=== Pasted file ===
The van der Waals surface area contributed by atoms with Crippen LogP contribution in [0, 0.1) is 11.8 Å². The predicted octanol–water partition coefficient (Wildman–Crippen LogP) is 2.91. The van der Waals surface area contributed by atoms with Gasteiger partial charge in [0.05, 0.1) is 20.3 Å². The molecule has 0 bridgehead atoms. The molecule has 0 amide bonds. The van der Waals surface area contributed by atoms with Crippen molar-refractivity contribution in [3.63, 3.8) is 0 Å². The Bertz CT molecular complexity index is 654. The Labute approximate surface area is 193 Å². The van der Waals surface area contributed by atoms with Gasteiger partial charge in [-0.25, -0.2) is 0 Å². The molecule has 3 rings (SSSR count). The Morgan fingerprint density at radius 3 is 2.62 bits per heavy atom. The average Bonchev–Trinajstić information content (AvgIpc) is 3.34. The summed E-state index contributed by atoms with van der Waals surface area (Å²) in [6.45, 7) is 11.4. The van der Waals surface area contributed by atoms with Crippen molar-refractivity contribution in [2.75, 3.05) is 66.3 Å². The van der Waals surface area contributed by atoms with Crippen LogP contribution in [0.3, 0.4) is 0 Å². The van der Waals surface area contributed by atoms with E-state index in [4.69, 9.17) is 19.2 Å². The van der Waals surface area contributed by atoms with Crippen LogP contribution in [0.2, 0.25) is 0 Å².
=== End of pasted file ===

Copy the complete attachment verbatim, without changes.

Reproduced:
The van der Waals surface area contributed by atoms with Crippen LogP contribution in [0, 0.1) is 11.8 Å². The predicted octanol–water partition coefficient (Wildman–Crippen LogP) is 2.91. The van der Waals surface area contributed by atoms with Gasteiger partial charge in [0.05, 0.1) is 20.3 Å². The molecule has 0 bridgehead atoms. The molecule has 0 amide bonds. The van der Waals surface area contributed by atoms with Crippen molar-refractivity contribution in [3.63, 3.8) is 0 Å². The Bertz CT molecular complexity index is 654. The Labute approximate surface area is 193 Å². The van der Waals surface area contributed by atoms with Gasteiger partial charge in [-0.25, -0.2) is 0 Å². The molecule has 3 rings (SSSR count). The Morgan fingerprint density at radius 3 is 2.62 bits per heavy atom. The average Bonchev–Trinajstić information content (AvgIpc) is 3.34. The summed E-state index contributed by atoms with van der Waals surface area (Å²) in [6.45, 7) is 11.4. The van der Waals surface area contributed by atoms with Crippen molar-refractivity contribution in [2.75, 3.05) is 66.3 Å². The van der Waals surface area contributed by atoms with Crippen LogP contribution in [0.3, 0.4) is 0 Å². The van der Waals surface area contributed by atoms with E-state index in [4.69, 9.17) is 19.2 Å². The van der Waals surface area contributed by atoms with Crippen LogP contribution in [0.2, 0.25) is 0 Å².